I lost my Stardust job in January 1982. I was unemployed for six weeks. The best job I could find was the Vegas Club which was on par, but slightly worse than the Holiday. I toiled at that toilet for six months. The Vegas Club boxmen (of all ages) fit the old casino adage; those who can't deal craps, sit box. So decent employees who had been bad or inexperienced dealers were hooked-up as boxmen. I liked most of them but a lot of the time, I had to help them. I remained stuck in that rut until the flying fickle finger of fate got me hired at the Golden Nugget.
At the time, the *Nugget was a dive…but still one of the top three, downtown craps jobs.
*Six months after I was hired, the Golden Nugget announced its expansion plans. True to its word, the casino experienced a metamorphosis (on a biblical scale) and transformed that shithouse into an incredible, luxurious, worldwide destination. This story however takes place before the big change.
I was informed that the Nugget as part of the hiring policy might use me first as a boxman for a few shifts. Nothing could interest me less but if that’s what I had to do, to get the job, I did it. Soon thereafter, I learned that this ploy helps the casino weed-out undesirables by seeing a potential craps dealer’s personality, knowledge and grace under fire.
On my first day, I learned that despite being a downtown saw-dust joint, the other dealers were experienced men who had fallen from better jobs. I immediately clashed with Stratton (eleven years older than me). His attitude screamed out...just sit there and be quiet. Other times, he treated me as if I was a senile old man trying to supplement my social security income.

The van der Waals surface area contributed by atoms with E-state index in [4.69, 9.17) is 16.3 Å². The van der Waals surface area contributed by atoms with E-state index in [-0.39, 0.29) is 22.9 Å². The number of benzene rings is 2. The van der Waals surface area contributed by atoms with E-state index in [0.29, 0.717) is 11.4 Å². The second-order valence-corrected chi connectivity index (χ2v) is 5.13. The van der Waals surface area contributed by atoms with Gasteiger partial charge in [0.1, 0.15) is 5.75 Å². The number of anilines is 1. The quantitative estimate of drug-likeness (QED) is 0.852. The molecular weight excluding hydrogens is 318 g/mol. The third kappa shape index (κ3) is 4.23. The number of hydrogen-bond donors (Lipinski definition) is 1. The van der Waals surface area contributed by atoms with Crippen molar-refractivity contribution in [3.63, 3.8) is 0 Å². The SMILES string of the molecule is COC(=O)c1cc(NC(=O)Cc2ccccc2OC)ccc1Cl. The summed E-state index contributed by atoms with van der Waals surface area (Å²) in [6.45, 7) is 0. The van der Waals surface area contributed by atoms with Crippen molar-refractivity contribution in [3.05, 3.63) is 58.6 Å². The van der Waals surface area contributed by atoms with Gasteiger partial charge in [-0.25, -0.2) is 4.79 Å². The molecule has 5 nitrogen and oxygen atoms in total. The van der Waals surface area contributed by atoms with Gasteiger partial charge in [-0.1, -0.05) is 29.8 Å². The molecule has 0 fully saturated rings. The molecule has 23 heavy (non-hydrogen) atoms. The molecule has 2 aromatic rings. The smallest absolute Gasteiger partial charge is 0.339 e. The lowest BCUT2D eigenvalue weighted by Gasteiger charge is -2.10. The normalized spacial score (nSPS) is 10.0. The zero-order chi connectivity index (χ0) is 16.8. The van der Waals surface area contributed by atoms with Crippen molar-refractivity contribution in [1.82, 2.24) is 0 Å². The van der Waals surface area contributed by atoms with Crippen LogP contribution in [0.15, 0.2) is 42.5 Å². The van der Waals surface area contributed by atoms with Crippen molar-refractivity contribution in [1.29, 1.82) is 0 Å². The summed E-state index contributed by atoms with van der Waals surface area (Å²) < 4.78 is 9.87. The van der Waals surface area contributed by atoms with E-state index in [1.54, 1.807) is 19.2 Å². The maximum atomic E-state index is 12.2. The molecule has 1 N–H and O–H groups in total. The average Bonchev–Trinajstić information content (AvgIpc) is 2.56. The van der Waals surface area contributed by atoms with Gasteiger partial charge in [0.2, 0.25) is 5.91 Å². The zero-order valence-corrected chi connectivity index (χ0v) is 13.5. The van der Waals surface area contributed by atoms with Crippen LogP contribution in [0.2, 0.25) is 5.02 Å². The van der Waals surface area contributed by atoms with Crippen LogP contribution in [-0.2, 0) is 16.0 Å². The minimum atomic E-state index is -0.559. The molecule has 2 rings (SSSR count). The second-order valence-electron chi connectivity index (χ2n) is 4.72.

Two of the other dealers on that crew were rednecks. They were sweaty, in their own world and hyped-up on whatever drugs they were doing. One was named Christopher Dean. I started my short (only) conversation with him by asking him about his nametag that read, “COWBOY.”
He said, “The name’s 'Cowboy' Christopher Dean, out of Lusk Wyoming. Maybe you heard of me, I was a rodeo star for ’bout ten years. Been on TV a million times but I kinda fell on my head a lot…had to give that shit up.” My mistake was saying, “So they put 'Cowboy' on your nametag because Christopher wouldn’t fit?” He said, “Heh?” I thought I was being clever and said, “Well if Christopher was too long, they could have just put ‘CHRIS…'” In a bi-polar reversal he went off on me, “Call me Cowboy goddamn it! Or call me by my Christian name, Christopher!” He was really upset and was muttering the harshest obscenities when I had the urge to say; Christian Christopher would be like me being called Jew Jewie. I’m so glad I didn’t say it.
|AFTER THE EXPANSION, THE NUGGET BECAME A GREAT JOB. AS YOU CAN SEE, I GOT BACK MOST OF MY MONDO-BOFFO STARDUST SWAG. PLEASE NOTE THE SMALL SPACE ON THE NAMETAG, SO I WASN'T AN IDIOT WHEN I REMARKED THAT "CHRISTOPHER" WOULDN'T FIT ON IT.|
Luckily, Cowboy found a quiet place in his hyper-active stupor and took his attention off me. But later, I had a direct clash with Stratton. It involved him indirectly robbing a player out of one dollar, (and using it as a tip for the dealers). When I stopped Stratton, he got in my face. I rebutted, “Look, this is my first day. I don’t know the good guys from the bad guys…but management is watching me. I need this job, (tip income there varied from five dollars/hour during the week to eight on weekends). I’ll double what I made at the Vegas Club, (which was still less than half compared to the Stardust). I don’t want to be out on my ass again.”
Stratton sympathized with me and we got along for the rest of the shift. The next day, I sat box again except I was with the jet-set crew. Their leader was Fillmore Theodore Cunnynghame IV (his nametag read TEDDY). *Teddy was super laid back and even though he and I never actually became friends, I admired him. He was a true Renaissance man, a genius and the coolest person I met in my thirty-six years in the gambling industry.